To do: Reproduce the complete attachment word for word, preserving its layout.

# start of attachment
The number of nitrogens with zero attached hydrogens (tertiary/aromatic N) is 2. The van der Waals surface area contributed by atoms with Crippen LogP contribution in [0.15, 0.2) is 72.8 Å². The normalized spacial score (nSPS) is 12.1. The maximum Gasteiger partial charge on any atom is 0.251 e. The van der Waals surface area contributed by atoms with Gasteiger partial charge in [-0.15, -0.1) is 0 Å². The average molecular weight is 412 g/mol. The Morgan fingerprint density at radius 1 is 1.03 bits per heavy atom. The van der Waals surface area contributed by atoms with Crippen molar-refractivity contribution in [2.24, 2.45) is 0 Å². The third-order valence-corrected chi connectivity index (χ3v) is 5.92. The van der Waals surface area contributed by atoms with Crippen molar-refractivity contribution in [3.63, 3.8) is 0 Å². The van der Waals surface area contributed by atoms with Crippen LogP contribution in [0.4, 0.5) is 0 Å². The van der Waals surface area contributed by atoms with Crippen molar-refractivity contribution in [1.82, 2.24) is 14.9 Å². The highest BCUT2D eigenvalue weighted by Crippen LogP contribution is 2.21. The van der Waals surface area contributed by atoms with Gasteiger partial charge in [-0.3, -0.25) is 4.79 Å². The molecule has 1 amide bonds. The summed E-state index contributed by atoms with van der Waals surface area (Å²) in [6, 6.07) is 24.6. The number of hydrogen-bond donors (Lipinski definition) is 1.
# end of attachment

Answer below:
The number of nitrogens with zero attached hydrogens (tertiary/aromatic N) is 2. The van der Waals surface area contributed by atoms with Crippen LogP contribution in [0.15, 0.2) is 72.8 Å². The normalized spacial score (nSPS) is 12.1. The maximum Gasteiger partial charge on any atom is 0.251 e. The van der Waals surface area contributed by atoms with Gasteiger partial charge in [-0.15, -0.1) is 0 Å². The average molecular weight is 412 g/mol. The Morgan fingerprint density at radius 1 is 1.03 bits per heavy atom. The van der Waals surface area contributed by atoms with Crippen molar-refractivity contribution in [2.24, 2.45) is 0 Å². The third-order valence-corrected chi connectivity index (χ3v) is 5.92. The van der Waals surface area contributed by atoms with Crippen molar-refractivity contribution in [3.63, 3.8) is 0 Å². The van der Waals surface area contributed by atoms with Crippen LogP contribution in [0.4, 0.5) is 0 Å². The van der Waals surface area contributed by atoms with Crippen molar-refractivity contribution in [1.82, 2.24) is 14.9 Å². The highest BCUT2D eigenvalue weighted by Crippen LogP contribution is 2.21. The van der Waals surface area contributed by atoms with Gasteiger partial charge in [-0.3, -0.25) is 4.79 Å². The molecule has 1 amide bonds. The summed E-state index contributed by atoms with van der Waals surface area (Å²) in [6, 6.07) is 24.6. The number of hydrogen-bond donors (Lipinski definition) is 1.